Former Philadelphia 311 Employee Pleads Guilty To Counterfeiting SEPTA TransPasses
PHILADELPHIA – Mark Cooper, 35, of Philadelphia, PA, entered a guilty plea today to a conspiracy involving more than 2,000 counterfeit monthly passes for Southeastern Pennsylvania Transportation Authority (SEPTA), and possession of access device making equipment announced United States Attorney Zane David Memeger. U.S. District Court Judge Berle M. Schiller scheduled sentencing for August 4, 2016.
Between August 2013 and June 2015, Cooper conspired with Kimberly Adams to produce and sell counterfeit SEPTA monthly TransPasses, which allow passengers to board SEPTA buses, trolleys and subway trains. Once Cooper created the counterfeit passes, he gave them to Adams. Adams met customers, predominately City of Philadelphia employees inside and outside of City Hall, and sold the counterfeit passes for approximately $50. A genuine monthly TransPass normally sells for $91. The defendants counterfeited and sold in excess of 2,000 monthly passes and split the proceeds.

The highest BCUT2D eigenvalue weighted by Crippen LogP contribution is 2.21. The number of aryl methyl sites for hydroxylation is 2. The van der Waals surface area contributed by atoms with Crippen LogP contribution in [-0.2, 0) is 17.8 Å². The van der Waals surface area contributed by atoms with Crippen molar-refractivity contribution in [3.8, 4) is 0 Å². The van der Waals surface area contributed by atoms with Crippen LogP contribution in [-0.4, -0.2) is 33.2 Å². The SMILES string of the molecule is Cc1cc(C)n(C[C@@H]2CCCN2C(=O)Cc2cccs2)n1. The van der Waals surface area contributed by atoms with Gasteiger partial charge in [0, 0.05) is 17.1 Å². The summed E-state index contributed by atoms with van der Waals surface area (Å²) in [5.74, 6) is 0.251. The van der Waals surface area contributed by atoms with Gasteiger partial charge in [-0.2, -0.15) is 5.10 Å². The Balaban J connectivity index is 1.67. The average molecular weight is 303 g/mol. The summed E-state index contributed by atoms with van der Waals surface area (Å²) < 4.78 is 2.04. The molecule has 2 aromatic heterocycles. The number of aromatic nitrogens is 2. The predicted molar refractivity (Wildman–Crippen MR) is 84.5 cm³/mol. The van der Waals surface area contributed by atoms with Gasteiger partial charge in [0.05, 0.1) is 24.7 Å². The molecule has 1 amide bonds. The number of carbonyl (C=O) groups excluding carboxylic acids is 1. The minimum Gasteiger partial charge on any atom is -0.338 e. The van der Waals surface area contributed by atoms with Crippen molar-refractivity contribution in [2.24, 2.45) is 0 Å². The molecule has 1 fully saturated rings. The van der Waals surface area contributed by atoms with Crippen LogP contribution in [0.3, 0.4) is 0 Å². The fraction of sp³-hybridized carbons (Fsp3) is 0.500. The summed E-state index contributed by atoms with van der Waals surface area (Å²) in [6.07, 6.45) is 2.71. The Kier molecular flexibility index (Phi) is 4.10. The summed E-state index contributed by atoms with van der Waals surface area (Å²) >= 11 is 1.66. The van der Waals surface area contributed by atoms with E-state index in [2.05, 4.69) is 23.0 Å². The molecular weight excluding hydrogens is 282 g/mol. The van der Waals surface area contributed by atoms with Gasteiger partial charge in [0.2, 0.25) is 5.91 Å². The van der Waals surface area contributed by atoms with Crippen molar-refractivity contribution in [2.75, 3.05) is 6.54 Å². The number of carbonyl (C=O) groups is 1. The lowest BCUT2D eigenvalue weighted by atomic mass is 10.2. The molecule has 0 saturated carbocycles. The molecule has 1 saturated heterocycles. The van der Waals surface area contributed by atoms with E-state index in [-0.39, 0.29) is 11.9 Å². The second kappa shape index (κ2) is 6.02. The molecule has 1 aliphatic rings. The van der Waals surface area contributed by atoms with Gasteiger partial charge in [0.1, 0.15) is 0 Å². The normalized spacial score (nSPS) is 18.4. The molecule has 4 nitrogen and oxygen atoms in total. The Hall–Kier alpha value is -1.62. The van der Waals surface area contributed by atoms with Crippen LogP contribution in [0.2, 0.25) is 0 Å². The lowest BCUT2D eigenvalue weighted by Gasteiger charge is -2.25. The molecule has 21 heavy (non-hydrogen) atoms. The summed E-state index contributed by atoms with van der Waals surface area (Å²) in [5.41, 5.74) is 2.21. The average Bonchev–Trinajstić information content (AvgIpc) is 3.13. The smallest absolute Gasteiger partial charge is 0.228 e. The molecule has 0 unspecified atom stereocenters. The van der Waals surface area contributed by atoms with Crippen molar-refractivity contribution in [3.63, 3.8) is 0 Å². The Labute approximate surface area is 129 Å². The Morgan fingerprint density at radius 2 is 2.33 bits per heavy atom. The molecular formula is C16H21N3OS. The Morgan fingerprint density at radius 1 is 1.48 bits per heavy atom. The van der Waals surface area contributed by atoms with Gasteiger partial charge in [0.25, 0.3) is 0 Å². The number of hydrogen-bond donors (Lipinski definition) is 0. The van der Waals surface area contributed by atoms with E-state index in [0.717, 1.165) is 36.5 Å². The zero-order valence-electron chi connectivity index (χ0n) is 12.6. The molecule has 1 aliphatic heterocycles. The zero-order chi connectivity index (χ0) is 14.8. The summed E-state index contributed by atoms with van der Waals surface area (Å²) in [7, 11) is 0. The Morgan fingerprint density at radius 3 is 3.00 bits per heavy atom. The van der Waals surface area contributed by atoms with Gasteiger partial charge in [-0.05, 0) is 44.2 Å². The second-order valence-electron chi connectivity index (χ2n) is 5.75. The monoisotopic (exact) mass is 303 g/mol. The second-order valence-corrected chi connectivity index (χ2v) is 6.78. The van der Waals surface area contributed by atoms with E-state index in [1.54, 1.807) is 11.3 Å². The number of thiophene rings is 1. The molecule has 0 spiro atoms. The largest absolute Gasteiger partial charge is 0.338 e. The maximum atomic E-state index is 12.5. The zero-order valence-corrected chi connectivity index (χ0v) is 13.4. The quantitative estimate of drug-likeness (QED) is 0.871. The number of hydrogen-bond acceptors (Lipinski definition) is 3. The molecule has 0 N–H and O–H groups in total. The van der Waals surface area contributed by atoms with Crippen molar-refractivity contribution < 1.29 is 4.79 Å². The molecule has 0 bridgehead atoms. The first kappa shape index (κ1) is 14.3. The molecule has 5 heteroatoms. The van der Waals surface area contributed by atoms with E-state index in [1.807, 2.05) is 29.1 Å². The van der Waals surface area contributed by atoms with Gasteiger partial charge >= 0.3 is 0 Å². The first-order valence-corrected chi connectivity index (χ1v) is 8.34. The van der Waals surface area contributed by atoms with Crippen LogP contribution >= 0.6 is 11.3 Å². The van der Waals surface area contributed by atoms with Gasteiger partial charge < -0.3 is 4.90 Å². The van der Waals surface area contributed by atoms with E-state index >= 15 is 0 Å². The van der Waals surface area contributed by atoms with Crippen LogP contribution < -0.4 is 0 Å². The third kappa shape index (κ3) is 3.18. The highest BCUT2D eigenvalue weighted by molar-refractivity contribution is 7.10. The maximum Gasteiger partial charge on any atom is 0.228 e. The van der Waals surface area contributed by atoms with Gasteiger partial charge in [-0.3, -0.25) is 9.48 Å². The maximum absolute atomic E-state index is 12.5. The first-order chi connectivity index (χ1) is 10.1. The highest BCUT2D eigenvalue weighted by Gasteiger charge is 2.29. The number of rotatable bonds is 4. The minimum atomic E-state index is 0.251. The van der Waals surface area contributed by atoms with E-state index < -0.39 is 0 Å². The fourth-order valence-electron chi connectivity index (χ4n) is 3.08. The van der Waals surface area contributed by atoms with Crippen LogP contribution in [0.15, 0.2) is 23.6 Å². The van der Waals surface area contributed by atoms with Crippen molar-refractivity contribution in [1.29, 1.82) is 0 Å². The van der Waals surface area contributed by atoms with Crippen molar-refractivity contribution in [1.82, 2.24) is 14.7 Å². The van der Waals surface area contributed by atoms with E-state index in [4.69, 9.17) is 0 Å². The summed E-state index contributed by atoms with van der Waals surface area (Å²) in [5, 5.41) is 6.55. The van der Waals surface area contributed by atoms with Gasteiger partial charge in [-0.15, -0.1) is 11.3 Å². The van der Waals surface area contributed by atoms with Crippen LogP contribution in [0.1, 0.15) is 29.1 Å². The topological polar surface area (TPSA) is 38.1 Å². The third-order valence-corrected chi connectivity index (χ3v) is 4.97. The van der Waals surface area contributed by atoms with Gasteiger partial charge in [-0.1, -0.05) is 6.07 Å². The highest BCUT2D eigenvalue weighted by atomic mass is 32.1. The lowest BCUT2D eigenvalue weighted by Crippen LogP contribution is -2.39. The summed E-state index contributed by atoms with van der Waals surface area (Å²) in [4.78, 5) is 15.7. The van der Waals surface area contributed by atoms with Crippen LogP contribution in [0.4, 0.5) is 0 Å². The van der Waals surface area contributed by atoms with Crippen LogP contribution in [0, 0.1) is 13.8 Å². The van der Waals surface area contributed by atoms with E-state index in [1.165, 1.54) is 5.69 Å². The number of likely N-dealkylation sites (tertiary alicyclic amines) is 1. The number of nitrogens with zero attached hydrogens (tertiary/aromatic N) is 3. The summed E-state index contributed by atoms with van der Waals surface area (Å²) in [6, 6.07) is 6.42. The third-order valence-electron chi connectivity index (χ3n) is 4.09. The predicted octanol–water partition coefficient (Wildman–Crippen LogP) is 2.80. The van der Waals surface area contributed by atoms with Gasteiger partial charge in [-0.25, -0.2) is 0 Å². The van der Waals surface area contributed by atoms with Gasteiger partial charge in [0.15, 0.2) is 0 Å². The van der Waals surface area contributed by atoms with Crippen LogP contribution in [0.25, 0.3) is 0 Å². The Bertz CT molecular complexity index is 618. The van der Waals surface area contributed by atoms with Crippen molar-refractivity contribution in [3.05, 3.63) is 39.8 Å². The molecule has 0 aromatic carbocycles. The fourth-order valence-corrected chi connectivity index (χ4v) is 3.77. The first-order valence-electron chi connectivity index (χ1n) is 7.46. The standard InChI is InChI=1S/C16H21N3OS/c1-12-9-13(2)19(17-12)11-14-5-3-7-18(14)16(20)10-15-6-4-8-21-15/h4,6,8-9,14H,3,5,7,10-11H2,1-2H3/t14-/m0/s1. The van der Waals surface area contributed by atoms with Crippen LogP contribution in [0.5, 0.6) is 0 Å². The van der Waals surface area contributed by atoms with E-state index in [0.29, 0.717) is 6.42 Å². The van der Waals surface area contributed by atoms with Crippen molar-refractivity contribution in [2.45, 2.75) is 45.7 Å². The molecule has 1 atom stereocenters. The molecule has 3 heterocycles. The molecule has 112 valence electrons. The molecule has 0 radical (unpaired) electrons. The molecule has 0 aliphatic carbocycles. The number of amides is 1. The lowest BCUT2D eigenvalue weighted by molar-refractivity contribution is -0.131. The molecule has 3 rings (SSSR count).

Cooper faces a statutory maximum possible sentence of 20 years in prison, a fine of up to $500,000, four years of supervised release, and a $200 special assessment. Adams pleaded guilty on August 11, 2015 and is scheduled to be sentenced May 18, 2016.
The case was initiated by the City of Philadelphia Office of the Inspector General, jointly investigated with the FBI and the SEPTA Office of the Inspector General. It is being prosecuted by Assistant United States Attorney Karen Marston.